Figures estimated over two-year establishment period using new materials.

Establishment costs can be reduced by utilising second-hand materials and
using resources that may already be available.
Costs
74
Marketing snails
Sonya Begg
Orange NSW
Australia

March 2010

This document outlines the importance of marketing and strategic planning to provide
a focused approach for snail products and services to reach the appropriate target market.

Complimentary download from website
http://www.snailfarming.net
75

Development consent from your local Council may be
necessary. Check with the Health and Building Department.

Preparation of snails must be conducted under the
regulatory system of the Food Standards Australia and
New Zealand (FSANZ).

Laws and rules relating to food processing differ in each local
government council and from state to state so its necessary to
check the FSANZ website for the most current information.

A commercial business requires an Australian Business
Number (ABN) and business name registered with the
Department of Fair Trading.

Regulations
76
Construct the external fence first as its the most expensive
component. Build the area as large as practicable for future
expansion.
Start with four internal fields. It doesnt matter if the
whole area is not under snails for the first couple of years.
Before the snail season starts you need only to construct
one reproduction field and three growing fields.
Use second-hand materials to reduce set-up costs.

Hints for saving money when setting up
77
Advice is extended to people with a weakened immune system or who have a
history of respiratory or lung disease who are considering working with a
combination of soil and snails.

The use of potting mix and organic soil has been associated with legionnaires
disease, a respiratory infection which, in susceptible individuals such as the elderly
and those with particular respiratory conditions, can prove dangerous to humans.

Most infections are acquired by inhalation or from open wounds on the skin and
people on chronic steroid therapy, those with cancer, organ or bone marrow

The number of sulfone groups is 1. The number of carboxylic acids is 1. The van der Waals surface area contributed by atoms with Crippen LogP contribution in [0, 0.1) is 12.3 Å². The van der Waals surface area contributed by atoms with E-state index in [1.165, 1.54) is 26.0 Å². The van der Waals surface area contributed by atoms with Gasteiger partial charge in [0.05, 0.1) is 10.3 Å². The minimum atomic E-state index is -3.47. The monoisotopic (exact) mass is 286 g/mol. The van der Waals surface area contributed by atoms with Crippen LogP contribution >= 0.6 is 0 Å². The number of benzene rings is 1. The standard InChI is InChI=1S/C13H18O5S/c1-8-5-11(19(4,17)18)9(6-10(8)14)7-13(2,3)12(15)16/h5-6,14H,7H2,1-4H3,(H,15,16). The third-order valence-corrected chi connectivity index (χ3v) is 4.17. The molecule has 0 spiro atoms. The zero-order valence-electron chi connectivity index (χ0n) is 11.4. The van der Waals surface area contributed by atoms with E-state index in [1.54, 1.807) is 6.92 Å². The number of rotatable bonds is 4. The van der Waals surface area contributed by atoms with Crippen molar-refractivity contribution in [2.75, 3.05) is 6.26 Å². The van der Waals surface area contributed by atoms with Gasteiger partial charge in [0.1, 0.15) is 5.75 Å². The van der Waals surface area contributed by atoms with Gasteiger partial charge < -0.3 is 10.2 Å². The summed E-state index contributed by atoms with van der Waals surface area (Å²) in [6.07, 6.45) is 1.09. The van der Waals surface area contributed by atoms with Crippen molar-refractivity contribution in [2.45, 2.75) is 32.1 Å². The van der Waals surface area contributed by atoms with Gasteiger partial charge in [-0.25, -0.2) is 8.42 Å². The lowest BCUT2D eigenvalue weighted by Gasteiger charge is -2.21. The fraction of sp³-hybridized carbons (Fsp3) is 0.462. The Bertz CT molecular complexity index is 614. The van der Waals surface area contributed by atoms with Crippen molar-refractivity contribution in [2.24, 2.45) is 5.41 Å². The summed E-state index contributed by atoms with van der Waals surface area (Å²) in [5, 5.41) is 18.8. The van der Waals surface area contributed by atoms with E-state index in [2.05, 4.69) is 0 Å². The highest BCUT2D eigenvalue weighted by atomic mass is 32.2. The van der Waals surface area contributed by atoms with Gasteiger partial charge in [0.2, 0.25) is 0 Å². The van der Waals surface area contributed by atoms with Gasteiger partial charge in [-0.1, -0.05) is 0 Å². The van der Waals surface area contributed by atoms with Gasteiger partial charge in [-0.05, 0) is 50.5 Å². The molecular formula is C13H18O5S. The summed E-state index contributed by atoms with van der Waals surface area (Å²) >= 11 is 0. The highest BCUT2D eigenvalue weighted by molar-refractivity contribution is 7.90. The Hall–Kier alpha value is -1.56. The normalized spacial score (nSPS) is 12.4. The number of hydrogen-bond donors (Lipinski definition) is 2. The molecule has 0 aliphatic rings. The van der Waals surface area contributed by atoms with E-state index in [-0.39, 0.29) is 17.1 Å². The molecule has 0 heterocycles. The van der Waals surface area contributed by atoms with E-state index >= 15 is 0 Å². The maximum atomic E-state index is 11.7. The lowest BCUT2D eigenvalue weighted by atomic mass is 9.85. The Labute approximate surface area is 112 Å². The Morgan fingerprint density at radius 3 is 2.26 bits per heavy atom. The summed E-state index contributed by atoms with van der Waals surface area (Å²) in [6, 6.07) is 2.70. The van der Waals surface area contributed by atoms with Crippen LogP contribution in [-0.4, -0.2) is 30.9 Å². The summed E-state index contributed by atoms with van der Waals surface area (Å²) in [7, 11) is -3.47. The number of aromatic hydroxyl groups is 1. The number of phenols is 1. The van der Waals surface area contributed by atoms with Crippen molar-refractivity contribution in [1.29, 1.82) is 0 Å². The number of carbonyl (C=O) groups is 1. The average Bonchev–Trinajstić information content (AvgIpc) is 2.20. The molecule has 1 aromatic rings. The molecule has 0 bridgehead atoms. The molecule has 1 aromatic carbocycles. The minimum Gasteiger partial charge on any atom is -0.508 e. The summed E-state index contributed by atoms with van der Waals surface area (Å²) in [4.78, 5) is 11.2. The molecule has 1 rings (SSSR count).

transplants, or HIV/AIDS are at risk of contracting these infections.

Refer to Department of Employment and Workplace Relations for information
regarding Occupational Health and Safety in the workplace.

Health safety
Use mask and gloves when working in organic soil.
78
If you are serious about farming snails commercially in
Australia, free-range or open pasture snail farming offers many
benefits compared to intensive snail farming methods because
its sustainable.

After more than 26 years of research , development and
practical snail farming using many different snail farming
systems, I can without hesitation, recommend free-range snail
farming as the most viable and moral method of snail
production.

Today, people care about how the snails they eat are raised, as
much as how they taste.

The best texture and flavour comes only from snails that have
raised in open pastures of living vegetables and forage crops.

Free-range snail farming is raising snails as nature intended
and its sustainable and an accepted, agricultural farming
practice. Add some passion and you have a recipe for success.

Footnote: Sonya Begg passed away peacefully at Orange, NSW 31 May 2012.


Sonya Begg
Orange NSW
Australia
79
Snail Farming Information Service

Code of Practice

Marketing Strategies

Free-range Snail Farming in Australia

Food Standards Australia and New Zealand

Good Bug Bed


References
Supported by:
80

All rights reserved. No part of this presentation may be reproduced or
transmitted in any form electronic, mechanical, photocopying, recording,
circulated or otherwise, without the prior written permission of the copyright
owner.

All intellectual property is owned by Sonya Begg, Orange NSW Australia.

Modification or use of any of the content for any purpose is illegal. Requests to
use photos, quotations or extracts from this presentation should be addressed
to the author.

The information contained in this document is based on knowledge and
understanding at the time of writing. It does not warrant or assume any legal
liability or responsibility for the accuracy, completeness, or usefulness of any
information, apparatus, product, or process disclosed.